Something that should be noted however is that the values for "Super low", "low", "medium", "high", and "very high" mineral content in Philippe's article are not in anyway connected to the values presented here on MattCha's. As Philippe mentioned, each country individually defines how many mg/ TDS make up each category. The optimal range for all tea, the "little amount of minerals", "moderate about of minerals", and "larger amount of minerals" mentioned on MattCha's Blog likely occur in the high "super low" through to the low-mid "medium" range displayed on the chart on his blog.

You mentioned green tea. The more delicate, cool, and aromatic the green tea is, the lower the mineral content of the water should be so that harmony between tea and water is achieved. Deeper the green tea, the higher the mineral content. For example, Japanese green tea. The early spring picked shincha is best with little amount of minerals whereas a goygkro or matcha (a bit deeper tea) is best with a little more mineralized water but still relatively less minerals than you would use for a black tea, still "little amount of minerals".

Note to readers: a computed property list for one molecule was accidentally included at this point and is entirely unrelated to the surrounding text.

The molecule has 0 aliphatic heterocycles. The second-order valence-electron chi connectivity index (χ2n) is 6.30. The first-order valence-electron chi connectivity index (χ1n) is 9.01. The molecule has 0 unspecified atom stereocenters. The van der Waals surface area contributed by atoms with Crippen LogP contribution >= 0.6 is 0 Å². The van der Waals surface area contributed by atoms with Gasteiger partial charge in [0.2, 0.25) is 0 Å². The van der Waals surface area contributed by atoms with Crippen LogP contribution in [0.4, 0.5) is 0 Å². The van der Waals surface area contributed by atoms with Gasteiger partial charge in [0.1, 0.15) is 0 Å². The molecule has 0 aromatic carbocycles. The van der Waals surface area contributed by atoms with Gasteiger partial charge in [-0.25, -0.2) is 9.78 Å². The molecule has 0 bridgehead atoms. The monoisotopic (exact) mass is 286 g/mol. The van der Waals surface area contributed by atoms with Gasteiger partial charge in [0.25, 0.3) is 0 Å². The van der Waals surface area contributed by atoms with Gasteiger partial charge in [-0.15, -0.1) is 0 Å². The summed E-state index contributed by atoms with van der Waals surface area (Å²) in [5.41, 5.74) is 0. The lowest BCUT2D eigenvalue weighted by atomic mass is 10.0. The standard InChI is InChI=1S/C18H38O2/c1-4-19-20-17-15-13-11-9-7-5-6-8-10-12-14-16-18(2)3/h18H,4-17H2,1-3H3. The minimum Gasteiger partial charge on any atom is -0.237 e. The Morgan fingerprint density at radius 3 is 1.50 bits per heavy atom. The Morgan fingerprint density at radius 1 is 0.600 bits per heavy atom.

Sorry for the late reply,

was pretty much off the grid the past few days.


Matt said...


Your answer is above. Thanks for showing interest.


In the last section covered in the Korean Tea Classics Book Club, Section 17 states "Firstly, if no river is nearby and no mountains with a spring of water, one should use only water stored from the plum blossom (monsoon) rains of that spring season since its flavour is sweet and harmonious; it is water that makes everything grow."

See here: (click on the link to the Leaf translation if you don't have the book)

Basically if you are going to use rain water, the rainwater that harmonizes the closest to the energetics of tea is spring rainfall that occurs just as the first blossoms of spring are emerging(or the first tea buds). This water is thought to have abundant qi because it nourishes the abundant spring growth. From a astrological perspective, it shares the same energy of the tea that is also fed by these same rains as they sprout from the tree in early spring.